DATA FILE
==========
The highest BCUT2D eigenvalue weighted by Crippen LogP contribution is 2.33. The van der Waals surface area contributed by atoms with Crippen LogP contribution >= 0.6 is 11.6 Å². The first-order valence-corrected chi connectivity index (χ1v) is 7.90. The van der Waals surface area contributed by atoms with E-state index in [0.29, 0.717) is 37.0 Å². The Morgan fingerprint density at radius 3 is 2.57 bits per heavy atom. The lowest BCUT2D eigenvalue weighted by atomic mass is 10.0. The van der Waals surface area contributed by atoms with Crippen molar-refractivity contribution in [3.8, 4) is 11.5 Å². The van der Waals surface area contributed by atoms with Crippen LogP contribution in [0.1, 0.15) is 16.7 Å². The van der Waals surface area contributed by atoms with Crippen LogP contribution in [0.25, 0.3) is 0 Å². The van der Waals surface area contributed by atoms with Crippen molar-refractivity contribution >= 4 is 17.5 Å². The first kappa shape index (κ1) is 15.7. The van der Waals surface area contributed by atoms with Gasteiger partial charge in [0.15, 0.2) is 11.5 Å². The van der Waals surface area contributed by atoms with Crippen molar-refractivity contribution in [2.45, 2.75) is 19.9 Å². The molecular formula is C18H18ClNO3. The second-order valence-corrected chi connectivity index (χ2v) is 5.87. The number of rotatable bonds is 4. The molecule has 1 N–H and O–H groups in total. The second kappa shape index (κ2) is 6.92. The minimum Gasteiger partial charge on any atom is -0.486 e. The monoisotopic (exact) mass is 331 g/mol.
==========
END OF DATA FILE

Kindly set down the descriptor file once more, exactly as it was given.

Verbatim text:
The highest BCUT2D eigenvalue weighted by Crippen LogP contribution is 2.33. The van der Waals surface area contributed by atoms with Crippen LogP contribution >= 0.6 is 11.6 Å². The first-order valence-corrected chi connectivity index (χ1v) is 7.90. The van der Waals surface area contributed by atoms with E-state index in [0.29, 0.717) is 37.0 Å². The Morgan fingerprint density at radius 3 is 2.57 bits per heavy atom. The lowest BCUT2D eigenvalue weighted by atomic mass is 10.0. The van der Waals surface area contributed by atoms with Crippen molar-refractivity contribution in [3.8, 4) is 11.5 Å². The van der Waals surface area contributed by atoms with Crippen LogP contribution in [0.1, 0.15) is 16.7 Å². The van der Waals surface area contributed by atoms with Crippen LogP contribution in [0.25, 0.3) is 0 Å². The van der Waals surface area contributed by atoms with Crippen molar-refractivity contribution >= 4 is 17.5 Å². The first kappa shape index (κ1) is 15.7. The van der Waals surface area contributed by atoms with Gasteiger partial charge in [0.15, 0.2) is 11.5 Å². The van der Waals surface area contributed by atoms with Crippen molar-refractivity contribution in [2.45, 2.75) is 19.9 Å². The molecular formula is C18H18ClNO3. The second-order valence-corrected chi connectivity index (χ2v) is 5.87. The number of rotatable bonds is 4. The molecule has 1 N–H and O–H groups in total. The second kappa shape index (κ2) is 6.92. The minimum Gasteiger partial charge on any atom is -0.486 e. The monoisotopic (exact) mass is 331 g/mol.